I live in my world, and my words make sense. What exactly is "ultimate" reality supposed to be, when much of what I do already seems ultimate enough?
A philosopher like Wittgenstein embodies the intellectual integrity of refusing to "go somewhere else" than the everyday in the search for wisdom. Faced with the likes of Leibniz or Plato, who can sound virtually deranged in their speculations, that sobriety and caution can be healthy. But the best metaphysical path will probably lie between the extremes of affirmation ("the absolute! the eternal! how things really are!") and negation ("that's all rot, we should invalidate or ignore it"). The poor metaphysicians can't be doing everything wrong...right?
Plato strikingly calls himself out in his Parmenides dialogue, demonstrating that the theory of Forms is conceptually incoherent and suggesting a more systematic kind of ontological inquiry. This problematizes our reading of his other works, as they appear (in this light) to be advancing a doctrine the author acknowledges to be incoherent. Nagarjuna, the titan of Buddhist dialectics, would probably agree with Plato that Forms are a useful fiction at best - like absolutely every attempt at characterizing reality. Rather than suggesting how we might go about investigating things systematically, Nagarjuna appears convinced that systematic investigation reveals every posited domain of existents to amount to nothing whatsoever.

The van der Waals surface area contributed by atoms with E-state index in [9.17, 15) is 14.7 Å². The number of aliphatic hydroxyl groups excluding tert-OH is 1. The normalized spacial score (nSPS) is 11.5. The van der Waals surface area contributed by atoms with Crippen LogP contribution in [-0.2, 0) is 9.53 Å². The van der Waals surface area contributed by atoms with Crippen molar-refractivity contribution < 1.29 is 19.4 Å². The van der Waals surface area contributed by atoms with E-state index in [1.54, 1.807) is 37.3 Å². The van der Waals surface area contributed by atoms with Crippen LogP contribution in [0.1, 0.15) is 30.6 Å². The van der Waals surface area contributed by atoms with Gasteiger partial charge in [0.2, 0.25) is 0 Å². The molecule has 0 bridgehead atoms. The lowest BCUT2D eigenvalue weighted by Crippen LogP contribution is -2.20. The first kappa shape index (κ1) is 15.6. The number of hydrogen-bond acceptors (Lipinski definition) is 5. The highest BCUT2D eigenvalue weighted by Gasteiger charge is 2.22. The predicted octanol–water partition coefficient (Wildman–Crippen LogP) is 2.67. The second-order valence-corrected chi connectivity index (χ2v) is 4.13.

Nagarjuna's relentlessly destructive style of analysis bears suggestive connections with Plato's techniques in the Parmenides. What happens when we consider their methods side-by-side? Do we here see human thought at its very limits, or merely an unusually intense display of intellectual confusion?